Railroads need ballast, the material beneath the tracks, to support the cross-ties and rails. The ballast helps to stabilize the track and assists in proper drainage. A good ballast material needs stability and strength to safely carry the weight of the train. Modern trains put a huge amount of stress on the tracks and, without the support of a firm foundation, the trains could derail.
Early railroads in the U.S. did not always use proper ballast materials. Some tracks were laid directly over a layer of earth or burnt coal cinders that was not always sturdy or stable enough to support the trains passing over it. Derailments occurred due to the poor quality of the track. Engineers discovered that the best way to solve the problem was to place a layer of permeable material under the cross-ties and rails.
Experimentation with ballast materials revealed that the best choice for a supporting layer under the track was crushed stone. Railroads started to use crushed limestone and quartz for the track underlayment. These materials proved a great advance over using earth or coal cinders as a support system as they were much stronger and more durable. Crushed stone does an excellent job of preventing any weeds from growing on the track and also drains well. Drainage remains an important part of any railway today, which is why the outside edges of the ballast slope downward and away from the track.
Beneath the ballast is another layer of material helping called the subgrade. The overall health of the track depends on the stability of the subgrade. In the past the subgrade was often crushed stone, like the layer of ballast just under the track, but more recently railroads have started using a subgrade of pavement, such as Hot Mixed Asphalt (HMA). HMA has proved superior to the more traditional granular materials as a track subgrade, according to the University of Kentucky.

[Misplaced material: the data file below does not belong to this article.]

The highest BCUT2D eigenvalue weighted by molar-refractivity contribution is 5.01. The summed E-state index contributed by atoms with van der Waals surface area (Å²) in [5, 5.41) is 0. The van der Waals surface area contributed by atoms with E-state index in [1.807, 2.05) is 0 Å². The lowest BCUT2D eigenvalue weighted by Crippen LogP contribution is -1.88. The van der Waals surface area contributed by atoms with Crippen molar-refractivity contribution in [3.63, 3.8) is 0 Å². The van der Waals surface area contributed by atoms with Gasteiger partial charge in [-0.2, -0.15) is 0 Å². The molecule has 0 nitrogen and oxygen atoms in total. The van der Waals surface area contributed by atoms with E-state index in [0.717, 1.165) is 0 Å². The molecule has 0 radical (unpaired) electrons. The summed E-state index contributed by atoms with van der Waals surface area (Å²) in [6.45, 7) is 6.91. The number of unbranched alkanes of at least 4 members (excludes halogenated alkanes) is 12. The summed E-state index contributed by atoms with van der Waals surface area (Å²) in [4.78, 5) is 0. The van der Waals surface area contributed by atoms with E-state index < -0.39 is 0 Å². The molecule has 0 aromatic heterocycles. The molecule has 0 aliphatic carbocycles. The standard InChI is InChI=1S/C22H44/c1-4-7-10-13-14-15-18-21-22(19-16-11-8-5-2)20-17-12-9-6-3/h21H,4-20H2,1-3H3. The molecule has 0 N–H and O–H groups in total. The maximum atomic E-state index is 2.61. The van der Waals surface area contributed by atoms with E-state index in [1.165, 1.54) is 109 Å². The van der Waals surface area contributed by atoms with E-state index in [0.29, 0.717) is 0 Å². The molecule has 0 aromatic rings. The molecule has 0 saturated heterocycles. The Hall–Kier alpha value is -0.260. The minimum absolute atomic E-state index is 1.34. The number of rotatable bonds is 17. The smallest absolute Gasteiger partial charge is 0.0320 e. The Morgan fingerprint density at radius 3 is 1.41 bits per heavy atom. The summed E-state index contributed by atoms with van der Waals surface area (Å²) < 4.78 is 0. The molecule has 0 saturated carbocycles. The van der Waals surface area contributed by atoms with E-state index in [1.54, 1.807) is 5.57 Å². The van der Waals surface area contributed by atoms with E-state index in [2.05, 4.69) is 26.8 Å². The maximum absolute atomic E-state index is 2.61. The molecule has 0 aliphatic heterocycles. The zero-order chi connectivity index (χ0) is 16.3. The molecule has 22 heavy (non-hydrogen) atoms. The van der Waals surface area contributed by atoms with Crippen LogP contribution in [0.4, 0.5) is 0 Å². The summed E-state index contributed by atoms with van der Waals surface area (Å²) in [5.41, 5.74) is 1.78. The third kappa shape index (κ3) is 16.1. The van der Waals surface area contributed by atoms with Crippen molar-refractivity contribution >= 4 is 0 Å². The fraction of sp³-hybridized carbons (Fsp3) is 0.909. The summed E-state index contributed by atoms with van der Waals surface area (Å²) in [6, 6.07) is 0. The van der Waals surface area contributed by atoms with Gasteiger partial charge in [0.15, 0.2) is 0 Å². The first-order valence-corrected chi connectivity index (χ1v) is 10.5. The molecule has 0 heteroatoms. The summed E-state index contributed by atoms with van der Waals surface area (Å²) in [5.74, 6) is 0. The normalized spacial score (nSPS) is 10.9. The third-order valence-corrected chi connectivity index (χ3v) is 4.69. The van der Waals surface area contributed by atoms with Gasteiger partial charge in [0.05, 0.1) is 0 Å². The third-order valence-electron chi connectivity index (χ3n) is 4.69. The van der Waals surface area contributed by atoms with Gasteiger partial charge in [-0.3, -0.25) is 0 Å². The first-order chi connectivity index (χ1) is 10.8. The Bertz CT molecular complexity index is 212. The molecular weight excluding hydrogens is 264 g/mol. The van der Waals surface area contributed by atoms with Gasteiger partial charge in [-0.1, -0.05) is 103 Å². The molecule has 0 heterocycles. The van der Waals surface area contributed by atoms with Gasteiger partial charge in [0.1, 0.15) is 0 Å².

When railroad ballast gets fouled -- becomes filled with other materials such as soil or coal dust -- its structure starts to deteriorate. A study done by the Transportation Research Board in 2009 showed that fouling can lead to significant weakening of the ballast. The most damaging fouling agent was coal dust, the study found. Wet coal dust produced the most damage to the ballast material. The other fouling agents tested -- clay soil and mineral filler -- also caused the ballast to lose strength, although not as much as the coal dust.
- American-Rails.com: Ballast, Supporting The Rails and Ties
- University of Kentucky; Comparisons of Railroad Track and Substructure Computer Model Predictive Stress Values and In-Situ Stress Measurements; Jerry G. ROSE
- Transportaion Research Board; Laboratory Characterization of Fouled Railroad Ballast Behavior; Hai Huang; 2009
- Photo Credit Photos.com/Photos.com/Getty Images
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